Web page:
Usually, my family takes our vacation together in mid-summer, mostly due to the fact that we always had to travel around my dad’s schedule as a CPA, which meant nothing from late December through April, nor could we be gone from mid-August through mid-October. Ski trips, thus, were always off the table—so now that Dad’s not working anymore, Mom got her dream winter trip: a ski vacation in Breckenridge.
Mom was a big skier living in Europe and California throughout her 20s, and I really got into skiing while I was a San Francisco resident myself. I love living back in Tennessee, and while I wouldn’t trade it for anything—OK, maybe a beach house on the Florida Gulf Coast, but that would be about it—the one big downfall is that there are no legit ski mountains within a half-day’s drive of us. We pretty much have to fly if we want to take a proper ski vacation.
And I’m not going to lie, this trip was a beast to plan, as Mom was set on going the week between Christmas and New Year’s because my sister and her husband, both accountants, would be coming, and unlike my dad, they still do work for the family firm. And do you know how ungodly expensive it is to book a vacation rental on Airbnb in Breckenridge during Christmas? Pretty much only a reality if you travel with deep, deep pockets. When I was searching last spring, a good eight months before the trip, the average price was already upward of $1500 (a night!), i.e. way out of our budget. Not to mention, the vacation rental owners often use their homes for that one week of the year: from Christmas through New Year’s. Add in the fact that we were looking for a three-bedroom, and it was even harder. More on our lodging in a second.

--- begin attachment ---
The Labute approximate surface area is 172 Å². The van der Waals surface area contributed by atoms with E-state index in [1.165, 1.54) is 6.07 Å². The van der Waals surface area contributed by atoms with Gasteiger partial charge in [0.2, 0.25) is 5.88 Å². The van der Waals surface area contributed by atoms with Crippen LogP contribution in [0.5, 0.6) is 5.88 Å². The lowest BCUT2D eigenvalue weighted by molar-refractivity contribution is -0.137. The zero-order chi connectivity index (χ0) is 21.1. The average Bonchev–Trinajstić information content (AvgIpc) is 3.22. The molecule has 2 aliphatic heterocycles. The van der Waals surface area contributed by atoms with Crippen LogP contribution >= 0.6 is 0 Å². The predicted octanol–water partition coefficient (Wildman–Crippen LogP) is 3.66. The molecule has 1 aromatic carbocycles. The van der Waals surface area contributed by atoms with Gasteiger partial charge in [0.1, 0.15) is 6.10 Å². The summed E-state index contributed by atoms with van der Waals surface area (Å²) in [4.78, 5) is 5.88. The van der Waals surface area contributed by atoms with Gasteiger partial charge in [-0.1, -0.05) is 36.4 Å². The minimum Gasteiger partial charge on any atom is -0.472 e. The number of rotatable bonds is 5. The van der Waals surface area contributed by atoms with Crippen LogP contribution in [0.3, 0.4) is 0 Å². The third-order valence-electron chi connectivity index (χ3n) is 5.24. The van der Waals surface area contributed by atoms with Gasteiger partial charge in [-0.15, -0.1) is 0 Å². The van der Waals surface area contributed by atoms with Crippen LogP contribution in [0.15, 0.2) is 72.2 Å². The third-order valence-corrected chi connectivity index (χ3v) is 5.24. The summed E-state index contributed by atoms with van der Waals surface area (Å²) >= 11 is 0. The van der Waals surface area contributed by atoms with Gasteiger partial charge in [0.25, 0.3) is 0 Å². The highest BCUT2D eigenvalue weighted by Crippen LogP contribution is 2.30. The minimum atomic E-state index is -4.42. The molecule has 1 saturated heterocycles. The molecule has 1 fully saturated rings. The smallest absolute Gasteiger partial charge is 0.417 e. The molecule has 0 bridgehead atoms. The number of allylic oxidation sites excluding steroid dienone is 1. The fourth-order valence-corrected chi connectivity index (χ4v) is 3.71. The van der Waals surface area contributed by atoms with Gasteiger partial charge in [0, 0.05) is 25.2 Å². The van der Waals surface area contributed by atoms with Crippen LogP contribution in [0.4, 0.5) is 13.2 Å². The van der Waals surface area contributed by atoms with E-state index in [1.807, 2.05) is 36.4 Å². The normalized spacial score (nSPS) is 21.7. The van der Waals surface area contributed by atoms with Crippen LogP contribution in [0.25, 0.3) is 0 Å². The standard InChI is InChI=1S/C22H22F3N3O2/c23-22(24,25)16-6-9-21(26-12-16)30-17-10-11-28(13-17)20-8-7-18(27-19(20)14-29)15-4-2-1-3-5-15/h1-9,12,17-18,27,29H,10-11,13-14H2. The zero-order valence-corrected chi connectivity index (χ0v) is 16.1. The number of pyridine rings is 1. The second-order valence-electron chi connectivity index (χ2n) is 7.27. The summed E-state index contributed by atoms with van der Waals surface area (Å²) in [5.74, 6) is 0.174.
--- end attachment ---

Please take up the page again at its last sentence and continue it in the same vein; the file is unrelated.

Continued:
There was no way around getting cheap flights either; we booked way back in the summer, and prices on Southwest were already $525 round-trip from Nashville, a whopping $325 more than we normally pay to fly to Denver in January or February. Still, I looked around, and that was far cheaper than flying to Park City or Tahoe during Christmas.
What I’m saying is if you want to go do Breckenridge affordably, the holidays is not your time. I highly recommend the period between MLK Day and Presidents’ Day (aka right now!)—or anytime before Spring Break, really—when crowds are fewer and rentals not so hard to come by.
Skiing on Christmas Day, however, was a BLAST.